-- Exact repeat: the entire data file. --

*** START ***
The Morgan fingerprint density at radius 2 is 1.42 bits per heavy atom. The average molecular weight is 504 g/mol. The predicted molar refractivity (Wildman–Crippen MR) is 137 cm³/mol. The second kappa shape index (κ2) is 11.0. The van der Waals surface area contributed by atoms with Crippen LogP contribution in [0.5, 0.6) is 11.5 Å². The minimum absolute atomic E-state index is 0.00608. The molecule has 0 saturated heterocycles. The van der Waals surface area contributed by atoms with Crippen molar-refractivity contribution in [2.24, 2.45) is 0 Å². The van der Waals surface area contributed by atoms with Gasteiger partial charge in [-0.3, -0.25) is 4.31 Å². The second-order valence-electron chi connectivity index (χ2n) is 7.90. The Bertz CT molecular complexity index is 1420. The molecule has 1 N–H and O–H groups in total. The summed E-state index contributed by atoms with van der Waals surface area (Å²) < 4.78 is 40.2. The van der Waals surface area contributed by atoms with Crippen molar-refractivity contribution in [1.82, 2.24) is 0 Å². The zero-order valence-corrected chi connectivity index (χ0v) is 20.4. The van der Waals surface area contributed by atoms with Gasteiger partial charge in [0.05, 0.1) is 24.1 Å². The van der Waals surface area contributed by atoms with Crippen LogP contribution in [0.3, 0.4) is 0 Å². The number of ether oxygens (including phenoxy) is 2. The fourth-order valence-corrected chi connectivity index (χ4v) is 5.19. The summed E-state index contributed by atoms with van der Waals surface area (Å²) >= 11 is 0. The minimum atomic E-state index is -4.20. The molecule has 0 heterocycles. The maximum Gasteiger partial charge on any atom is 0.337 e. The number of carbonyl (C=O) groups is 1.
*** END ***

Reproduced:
The Morgan fingerprint density at radius 2 is 1.42 bits per heavy atom. The average molecular weight is 504 g/mol. The predicted molar refractivity (Wildman–Crippen MR) is 137 cm³/mol. The second kappa shape index (κ2) is 11.0. The van der Waals surface area contributed by atoms with Crippen LogP contribution in [0.5, 0.6) is 11.5 Å². The minimum absolute atomic E-state index is 0.00608. The molecule has 0 saturated heterocycles. The van der Waals surface area contributed by atoms with Crippen molar-refractivity contribution in [2.24, 2.45) is 0 Å². The van der Waals surface area contributed by atoms with Gasteiger partial charge in [-0.3, -0.25) is 4.31 Å². The second-order valence-electron chi connectivity index (χ2n) is 7.90. The Bertz CT molecular complexity index is 1420. The molecule has 1 N–H and O–H groups in total. The summed E-state index contributed by atoms with van der Waals surface area (Å²) < 4.78 is 40.2. The van der Waals surface area contributed by atoms with Crippen molar-refractivity contribution in [1.82, 2.24) is 0 Å². The zero-order valence-corrected chi connectivity index (χ0v) is 20.4. The van der Waals surface area contributed by atoms with Gasteiger partial charge in [0.05, 0.1) is 24.1 Å². The van der Waals surface area contributed by atoms with Crippen LogP contribution in [0.3, 0.4) is 0 Å². The number of ether oxygens (including phenoxy) is 2. The fourth-order valence-corrected chi connectivity index (χ4v) is 5.19. The summed E-state index contributed by atoms with van der Waals surface area (Å²) >= 11 is 0. The minimum atomic E-state index is -4.20. The molecule has 0 heterocycles. The maximum Gasteiger partial charge on any atom is 0.337 e. The number of carbonyl (C=O) groups is 1.